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Breast Pain Differential: Mondor's Disease of the Breast.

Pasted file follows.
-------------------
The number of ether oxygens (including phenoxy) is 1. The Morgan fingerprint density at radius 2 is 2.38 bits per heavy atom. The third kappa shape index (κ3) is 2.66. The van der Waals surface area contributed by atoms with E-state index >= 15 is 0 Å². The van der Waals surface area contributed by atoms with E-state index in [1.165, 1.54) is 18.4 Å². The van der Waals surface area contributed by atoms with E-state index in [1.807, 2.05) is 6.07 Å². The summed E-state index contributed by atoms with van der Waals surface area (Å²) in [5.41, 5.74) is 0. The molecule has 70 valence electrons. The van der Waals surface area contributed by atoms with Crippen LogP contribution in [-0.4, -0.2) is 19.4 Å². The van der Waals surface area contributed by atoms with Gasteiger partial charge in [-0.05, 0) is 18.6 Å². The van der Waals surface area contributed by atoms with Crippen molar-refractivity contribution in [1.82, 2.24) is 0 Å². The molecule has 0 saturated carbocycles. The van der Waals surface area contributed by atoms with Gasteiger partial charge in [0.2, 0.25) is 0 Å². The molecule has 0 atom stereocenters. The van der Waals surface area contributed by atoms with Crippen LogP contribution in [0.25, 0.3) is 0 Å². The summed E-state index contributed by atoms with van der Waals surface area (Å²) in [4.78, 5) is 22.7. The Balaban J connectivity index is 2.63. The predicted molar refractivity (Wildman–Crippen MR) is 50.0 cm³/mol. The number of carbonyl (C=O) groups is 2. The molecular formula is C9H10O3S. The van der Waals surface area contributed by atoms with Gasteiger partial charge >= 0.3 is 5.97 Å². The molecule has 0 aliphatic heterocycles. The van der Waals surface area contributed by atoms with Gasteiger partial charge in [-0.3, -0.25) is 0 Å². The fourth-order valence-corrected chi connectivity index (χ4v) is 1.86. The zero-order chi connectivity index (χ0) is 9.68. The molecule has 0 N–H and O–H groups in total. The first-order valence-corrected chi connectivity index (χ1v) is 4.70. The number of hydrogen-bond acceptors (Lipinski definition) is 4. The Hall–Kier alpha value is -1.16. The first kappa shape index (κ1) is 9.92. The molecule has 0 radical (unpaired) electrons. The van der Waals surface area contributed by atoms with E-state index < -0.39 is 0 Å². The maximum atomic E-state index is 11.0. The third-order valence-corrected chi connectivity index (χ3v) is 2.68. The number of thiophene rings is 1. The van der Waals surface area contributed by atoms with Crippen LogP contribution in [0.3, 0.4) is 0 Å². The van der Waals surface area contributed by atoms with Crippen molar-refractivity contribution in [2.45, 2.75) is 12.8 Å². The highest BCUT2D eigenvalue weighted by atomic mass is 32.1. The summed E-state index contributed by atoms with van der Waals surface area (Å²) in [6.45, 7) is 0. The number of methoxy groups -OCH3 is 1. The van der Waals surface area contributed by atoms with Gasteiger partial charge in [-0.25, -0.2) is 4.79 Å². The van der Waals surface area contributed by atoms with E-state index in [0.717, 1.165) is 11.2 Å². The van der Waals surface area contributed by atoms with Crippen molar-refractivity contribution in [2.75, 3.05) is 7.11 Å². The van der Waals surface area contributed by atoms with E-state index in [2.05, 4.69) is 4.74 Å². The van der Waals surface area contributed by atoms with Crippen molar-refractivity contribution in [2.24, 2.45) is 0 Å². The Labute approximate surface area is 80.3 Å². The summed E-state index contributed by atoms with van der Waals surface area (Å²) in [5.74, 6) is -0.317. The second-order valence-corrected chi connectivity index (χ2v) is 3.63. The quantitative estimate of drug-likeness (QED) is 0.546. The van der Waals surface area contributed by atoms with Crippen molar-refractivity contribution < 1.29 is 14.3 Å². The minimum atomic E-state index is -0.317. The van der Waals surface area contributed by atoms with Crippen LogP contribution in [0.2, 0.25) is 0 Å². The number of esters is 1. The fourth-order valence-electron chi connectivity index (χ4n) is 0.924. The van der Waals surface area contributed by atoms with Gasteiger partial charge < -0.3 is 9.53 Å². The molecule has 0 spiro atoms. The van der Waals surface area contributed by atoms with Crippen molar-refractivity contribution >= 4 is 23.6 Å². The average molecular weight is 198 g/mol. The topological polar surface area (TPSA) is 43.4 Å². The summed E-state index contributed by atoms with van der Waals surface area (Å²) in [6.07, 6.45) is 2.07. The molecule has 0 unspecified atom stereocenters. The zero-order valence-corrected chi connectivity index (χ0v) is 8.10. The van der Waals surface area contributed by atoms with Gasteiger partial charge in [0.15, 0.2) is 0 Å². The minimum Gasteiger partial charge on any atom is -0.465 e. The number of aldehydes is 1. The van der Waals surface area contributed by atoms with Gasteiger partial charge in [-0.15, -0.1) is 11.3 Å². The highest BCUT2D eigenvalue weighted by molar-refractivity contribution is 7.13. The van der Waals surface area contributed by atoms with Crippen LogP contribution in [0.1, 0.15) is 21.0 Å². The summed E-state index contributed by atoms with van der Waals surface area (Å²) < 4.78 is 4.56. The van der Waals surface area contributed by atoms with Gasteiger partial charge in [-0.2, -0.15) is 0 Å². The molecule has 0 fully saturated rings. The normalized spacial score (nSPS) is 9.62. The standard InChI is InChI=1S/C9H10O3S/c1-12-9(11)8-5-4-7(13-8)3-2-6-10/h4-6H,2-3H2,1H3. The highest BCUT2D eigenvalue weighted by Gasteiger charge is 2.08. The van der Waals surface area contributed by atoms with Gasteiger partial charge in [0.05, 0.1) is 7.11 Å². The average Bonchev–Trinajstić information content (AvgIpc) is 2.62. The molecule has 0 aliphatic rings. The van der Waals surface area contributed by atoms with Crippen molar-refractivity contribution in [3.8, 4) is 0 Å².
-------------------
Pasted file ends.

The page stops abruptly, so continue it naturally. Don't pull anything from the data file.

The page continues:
Breast pain is a common concern among women in primary care clinics. A rare cause of breast pain is Mondor's disease (MD), which can present as an acute, painful, erythematous, cord-like induration on the breast or anterior chest wall. The disorder is caused by sclerosing superficial thrombophlebitis of the anterolateral thoracoabdominal wall veins. There does not appear to be a racial or ethnic propensity for this condition; however, it is important to understand that it may be more difficult to see in darker skin types (Fitzpatrick skin types IV-VI) and requires close attention on physical exam. The cause of MD is poorly understood but may be related to direct trauma, strenuous exercise, or hormone changes. We review a case of a 54-year-old woman who presented with an anterior chest wall palpable cord, better visualized with adequate lighting and skin traction, ultimately diagnosed as MD based on clinical findings and imaging studies. Mondor's disease often resolves spontaneously with supportive care, as in this patient's case; however, clinicians should be aware of this rare cause of breast pain and its association with hypercoagulable state, vasculitis, and breast cancer.

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